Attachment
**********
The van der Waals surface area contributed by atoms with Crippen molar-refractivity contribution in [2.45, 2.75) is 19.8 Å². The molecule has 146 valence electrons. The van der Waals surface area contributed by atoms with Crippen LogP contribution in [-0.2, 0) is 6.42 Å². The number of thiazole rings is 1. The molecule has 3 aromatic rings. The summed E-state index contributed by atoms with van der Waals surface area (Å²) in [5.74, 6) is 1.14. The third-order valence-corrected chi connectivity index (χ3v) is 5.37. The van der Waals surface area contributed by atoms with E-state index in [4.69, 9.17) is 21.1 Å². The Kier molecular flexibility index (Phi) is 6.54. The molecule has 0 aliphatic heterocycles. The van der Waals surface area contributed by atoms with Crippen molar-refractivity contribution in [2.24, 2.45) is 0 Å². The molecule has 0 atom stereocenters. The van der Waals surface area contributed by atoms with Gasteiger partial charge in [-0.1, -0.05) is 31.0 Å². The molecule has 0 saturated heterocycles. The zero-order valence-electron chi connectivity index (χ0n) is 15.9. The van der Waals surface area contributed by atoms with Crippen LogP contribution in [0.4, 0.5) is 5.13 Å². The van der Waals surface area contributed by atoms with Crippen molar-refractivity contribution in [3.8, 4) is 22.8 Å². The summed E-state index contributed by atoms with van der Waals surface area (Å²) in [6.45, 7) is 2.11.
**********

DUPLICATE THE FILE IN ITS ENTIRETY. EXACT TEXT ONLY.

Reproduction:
The van der Waals surface area contributed by atoms with Crippen molar-refractivity contribution in [2.45, 2.75) is 19.8 Å². The molecule has 146 valence electrons. The van der Waals surface area contributed by atoms with Crippen LogP contribution in [-0.2, 0) is 6.42 Å². The number of thiazole rings is 1. The molecule has 3 aromatic rings. The summed E-state index contributed by atoms with van der Waals surface area (Å²) in [5.74, 6) is 1.14. The third-order valence-corrected chi connectivity index (χ3v) is 5.37. The van der Waals surface area contributed by atoms with E-state index in [4.69, 9.17) is 21.1 Å². The Kier molecular flexibility index (Phi) is 6.54. The molecule has 0 aliphatic heterocycles. The van der Waals surface area contributed by atoms with Crippen molar-refractivity contribution in [2.24, 2.45) is 0 Å². The molecule has 0 atom stereocenters. The van der Waals surface area contributed by atoms with Gasteiger partial charge in [-0.1, -0.05) is 31.0 Å². The molecule has 0 saturated heterocycles. The zero-order valence-electron chi connectivity index (χ0n) is 15.9. The van der Waals surface area contributed by atoms with Crippen LogP contribution in [0.4, 0.5) is 5.13 Å². The van der Waals surface area contributed by atoms with Crippen molar-refractivity contribution in [3.8, 4) is 22.8 Å². The summed E-state index contributed by atoms with van der Waals surface area (Å²) in [6.45, 7) is 2.11.